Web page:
How many double eagles (albatrosses for those outside the U.S) have you seen with your very own eyes? Chances are none. Vegas odds makers put the chance, of the average golfer scoring a double eagle, at around 6 million to one. That’s 6,000,000 to just ONE.
In the afternoon of April 7, 1935, the Squire, Gene Sarazen, accompanied by his Caddie, “Stovepipe,” came to the par-5, 485 yard, 15th tee at Augusta National Golf Club. He was trailing Craig Wood by 3 strokes. Wood was finished with his final round and was waiting in the clubhouse with a score of 282. Gene’s drive, off the tee, went 250 yards and found the fairway. He had 235 yards to go to the pin on the green. There is a pond that separates the fairway from the green that crosses directly in front making a “run up” to the pin impossible. After talking with “Stovepipe” Gene selected his 4-wood for the extra loft it delivers for his second drive from the fairway. He swung the 4-wood and stuck a low line drive that delivered a shot that peaked 30 yards in the air. It was long enough to carry the pond guarding the green, bounced once and rolled to the cup . . . gently hit the pin and fell in. Gene Sarazen had scored a “double eagle” duce, three under par, to tie Craig Wood who waited in the Clubhouse. “The shot heard around the world.” The first double eagle recorded during tournament play. Approximately 20 people witnessed the feat. One of them was Augusta Nationals founder, Bobby Jones.
Tiger Woods and Phil Mickelson have yet to make a double eagle since joining the tour. Phil Burling of Aurora, Ohio has done what these “two hackers” haven’t been able to accomplish. &&&, dear reader, he has cut over a dozen strokes off his game in the meantime. In his own words, here is his story.
Dear Jim: Two years ago I purchased your DVDs and have been following your advice ever since. I have seen a great improvement in my game. I was averaging in the low to mid 90s, now I average in the low 80s. Hopefully, I will be shooting in the 70s soon; I have been so close numerous times! In addition, I used to average 200 yards off the tee, now I am averaging around 260 yards. You are right the golf swing is simple and you don’t need to be thinking about 100 things during the swing.
I will never forget yesterday (July 11, 2009). My regular league was playing Hawks Nest (Ohio State’s ATI course in Creston, OH). The first hole is a 474 yard par 5 and I hit a 270 yard drive followed by a 200 yard 3 hybrid into the cup for a double eagle. Obviously, I was ecstatic! And it was the first double eagle that my playing partners have witnessed. They were just as ecstatic as I was. We didn’t get to finish the round because of a thunderstorm, but it could have been my first round breaking 80. I don’t think I would have ever accomplished such a feat without your DVDs.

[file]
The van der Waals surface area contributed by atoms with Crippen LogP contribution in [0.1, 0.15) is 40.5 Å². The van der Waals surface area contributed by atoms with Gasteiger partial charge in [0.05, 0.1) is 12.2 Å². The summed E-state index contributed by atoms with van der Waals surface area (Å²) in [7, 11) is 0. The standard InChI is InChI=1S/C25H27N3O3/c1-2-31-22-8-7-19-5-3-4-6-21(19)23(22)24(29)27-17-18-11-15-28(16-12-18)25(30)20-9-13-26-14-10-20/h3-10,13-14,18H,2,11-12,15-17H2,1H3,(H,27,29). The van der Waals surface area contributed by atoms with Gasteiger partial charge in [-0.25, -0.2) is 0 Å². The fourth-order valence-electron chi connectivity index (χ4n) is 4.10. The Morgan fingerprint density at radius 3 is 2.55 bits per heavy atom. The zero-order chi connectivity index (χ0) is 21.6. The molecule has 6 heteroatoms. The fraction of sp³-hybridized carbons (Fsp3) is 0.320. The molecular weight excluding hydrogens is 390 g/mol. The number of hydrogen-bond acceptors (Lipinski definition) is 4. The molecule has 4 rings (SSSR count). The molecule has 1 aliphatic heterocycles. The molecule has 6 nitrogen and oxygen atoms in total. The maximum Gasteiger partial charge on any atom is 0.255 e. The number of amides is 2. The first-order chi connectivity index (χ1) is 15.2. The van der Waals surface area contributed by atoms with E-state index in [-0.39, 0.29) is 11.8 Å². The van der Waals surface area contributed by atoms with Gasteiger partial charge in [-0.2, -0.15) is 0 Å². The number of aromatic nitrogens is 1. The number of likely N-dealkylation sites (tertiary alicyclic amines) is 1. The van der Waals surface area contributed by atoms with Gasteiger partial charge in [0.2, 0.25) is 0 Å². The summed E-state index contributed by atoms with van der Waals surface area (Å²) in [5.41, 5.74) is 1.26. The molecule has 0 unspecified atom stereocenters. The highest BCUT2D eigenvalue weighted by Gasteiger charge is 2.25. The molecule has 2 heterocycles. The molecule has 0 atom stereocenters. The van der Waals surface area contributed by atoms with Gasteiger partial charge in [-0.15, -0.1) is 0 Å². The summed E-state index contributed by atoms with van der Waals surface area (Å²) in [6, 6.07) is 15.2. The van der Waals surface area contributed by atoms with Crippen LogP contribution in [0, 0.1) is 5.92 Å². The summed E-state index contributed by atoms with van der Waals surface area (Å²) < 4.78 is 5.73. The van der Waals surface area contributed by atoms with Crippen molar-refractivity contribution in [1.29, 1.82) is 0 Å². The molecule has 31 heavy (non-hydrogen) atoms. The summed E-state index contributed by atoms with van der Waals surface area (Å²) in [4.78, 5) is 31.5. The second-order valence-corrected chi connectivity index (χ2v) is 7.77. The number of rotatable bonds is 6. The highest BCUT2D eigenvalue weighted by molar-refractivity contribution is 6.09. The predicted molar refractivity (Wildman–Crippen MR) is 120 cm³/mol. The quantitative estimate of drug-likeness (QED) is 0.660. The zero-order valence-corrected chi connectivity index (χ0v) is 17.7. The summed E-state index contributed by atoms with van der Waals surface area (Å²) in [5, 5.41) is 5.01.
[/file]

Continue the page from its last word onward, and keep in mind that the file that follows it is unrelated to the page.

This is from Dave Diehl, one of my playing partners that day: We were playing in a threesome: Phil Burling, Gerry Flinn and myself, Dave Diehl. The first hole was a par five, I believe 470 yards +. Gerry and I hit our normal drives and Phil bombed his drive 70 yards + past us. I dubbed my second shot and hit my third about 50 yards from the green. Phil’s drive put him about 200 or so yards from the green so he waited for the green to clear before hitting his second shot. I was riding in a cart so I drove half way to the green to watch his approach. His second shot was a slow steady riser and when it hit ground, it rolled, rolled, and rolled – directly towards the green. There is a small mound in front of this green so as the ball rolled on I could not tell where it had stopped. Excited, I drove my cart towards the green and still saw no ball. Close to the green I jumped out and ran towards the green looking both short and long of the pin for the ball – still no luck. Upon reaching the green, I went directly to the hole and of surprise and amazement, I saw a ball in the hole. I looked back to Phil and Gerry who were still over 100 yards from the green and pointed three times down to the hole. They were elated as so was I. Gerry captured this moment with a picture of Phil showing two fingers with his captured hole in the background. This is the first time I have ever seen a double eagle for real after playing golf for over 40 years. Again Phil, great shot – great golf hole !!
Hole in Ones are a dime a dozen. Double Eagles are a rare bird that you may never see. Way to go Phil Burling! May we all be so fortunate.